Friday, July 29, 2011

New York Neon

Thomas Rinaldi runs the blog New York Neon, "a documentary homage to old neon signs in New York." He's also the author of a book by the same name, due out next year. I asked Mr. Rinaldi some questions about the city's neon signs. Here's what he had to say.

Why publish a whole book about neon? What's so special about neon signs that you can't get from LEDs?

I suppose the short answer is that neon signs, particularly those of a certain vintage, are an endangered species. Signs are so important to our visual experience of a built landscape--they often make more of an impact than the buildings they hang from--but that importance does nothing for their longevity. Seeing New York's old neon signs vanishing, I felt it was essential that some enduring record be made of them. Of course the big signs, the Times Square spectaculars, are well documented. But the storefront signs seemed poised to disappear with almost no trace.

I have nothing against LED signs per se--just as neon replaced incandescent bulb signs, now LED signs are coming into their own. Actually LED signs, if nicely done, can be a big improvement over the cheap vinyl awnings and acrylic panel signs that have displaced a lot of old neon signs.

What are your top 3 favorite neon signs still in existence in New York City?

We're lucky to have a lot of good ones left! The signs at Nathan's Famous in Coney Island are my favorite, easily. The vertical sign there is one of the oldest working neon signs in the world - it's been in place since about 1930, and it has the patina to prove it.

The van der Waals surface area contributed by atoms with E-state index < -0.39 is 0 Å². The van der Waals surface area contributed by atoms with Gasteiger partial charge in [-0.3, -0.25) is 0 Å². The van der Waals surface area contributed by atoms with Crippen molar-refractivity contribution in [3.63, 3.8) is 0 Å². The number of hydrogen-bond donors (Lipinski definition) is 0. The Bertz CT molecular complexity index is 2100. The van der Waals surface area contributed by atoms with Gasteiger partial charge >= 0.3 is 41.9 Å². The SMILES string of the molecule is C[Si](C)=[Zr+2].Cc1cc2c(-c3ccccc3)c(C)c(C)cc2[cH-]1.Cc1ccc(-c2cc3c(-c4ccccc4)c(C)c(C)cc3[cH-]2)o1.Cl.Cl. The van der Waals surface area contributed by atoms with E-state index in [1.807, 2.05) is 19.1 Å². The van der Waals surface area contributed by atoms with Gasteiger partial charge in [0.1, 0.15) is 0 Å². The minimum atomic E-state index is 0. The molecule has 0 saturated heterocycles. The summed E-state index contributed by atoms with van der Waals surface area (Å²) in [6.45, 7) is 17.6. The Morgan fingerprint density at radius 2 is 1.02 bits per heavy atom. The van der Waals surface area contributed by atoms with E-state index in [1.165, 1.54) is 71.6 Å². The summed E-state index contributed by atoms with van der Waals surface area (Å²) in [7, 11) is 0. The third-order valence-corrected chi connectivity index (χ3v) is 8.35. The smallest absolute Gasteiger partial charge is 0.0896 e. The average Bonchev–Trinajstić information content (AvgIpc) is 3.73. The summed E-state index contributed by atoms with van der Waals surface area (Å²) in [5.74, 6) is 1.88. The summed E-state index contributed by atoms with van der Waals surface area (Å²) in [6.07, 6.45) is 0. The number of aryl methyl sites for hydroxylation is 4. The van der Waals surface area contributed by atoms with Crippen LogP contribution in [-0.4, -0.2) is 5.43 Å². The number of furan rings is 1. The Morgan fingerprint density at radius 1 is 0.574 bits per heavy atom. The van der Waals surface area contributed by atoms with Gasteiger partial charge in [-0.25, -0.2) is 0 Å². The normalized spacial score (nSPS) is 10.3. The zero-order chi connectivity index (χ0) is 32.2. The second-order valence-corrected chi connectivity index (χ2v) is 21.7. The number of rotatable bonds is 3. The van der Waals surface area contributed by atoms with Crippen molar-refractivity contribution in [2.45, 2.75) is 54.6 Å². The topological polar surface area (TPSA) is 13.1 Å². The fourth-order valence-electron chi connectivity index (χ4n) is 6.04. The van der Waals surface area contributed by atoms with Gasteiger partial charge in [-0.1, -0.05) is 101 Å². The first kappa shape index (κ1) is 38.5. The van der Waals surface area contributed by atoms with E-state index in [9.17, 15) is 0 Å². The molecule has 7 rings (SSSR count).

The Radio City Music Hall signs have been nicely restored--not much in the way of patina, but possibly the most elegant neon signs ever made. Installed in 1932, they're about as old as the Nathan's sign. The Dublin House sign on 79th and Broadway is also a favorite, I remember passing by it even as a kid. It's been there since 1933. Amazes me to think that these are veterans of WWII civil defense dim-outs!

How about your top 3 vanished New York neon signs that you wish still shined?

The old Colony Records sign is the first that comes to mind. It actually wasn't that old--went up around 1970 I think--but when Colony replaced it with a new sign around 2004, it occurred to me that I'd better start taking photos of these things if I wanted anything to remember them by. I also miss the great “BAR” sign that hung outside of Collins Bar on 8th Avenue and 46th Street--that had probably been there 80 years when it disappeared in 2007.

The P&G Bar sign, formerly at 73rd and Amsterdam on the Upper West Sign, is the biggest loss though. I'll never pass that corner without shaking my head in bereavement for as long as I live.

You've spoken here before about the replication of neon signs, as at the new Fedora. How do you feel about replicated neon? Is it just as good as the old?

It's a tricky issue. As with architectural restoration (which is my day job), there are good sign restorations and bad ones. When a historic sign warrants special treatment, the restoration should leave it looking as if it had just been cleaned up, not replaced outright. Original materials should be kept to the greatest extent possible. From a purist's standpoint, the colors should remain unchanged, or revert to those originally specified.

Of course, some signs get to a point of being beyond restoration. For these signs, the best case scenario might be to make a facsimile using the same materials as those used for the original, and then to find a good home for the old sign--indoors as a display piece, or preserved at the American Sign Museum in Cincinnati, for example.

Why do you think neon is vanishing from the city, and so often replaced with plastic lighted signs or LEDs? Or worse--televisions!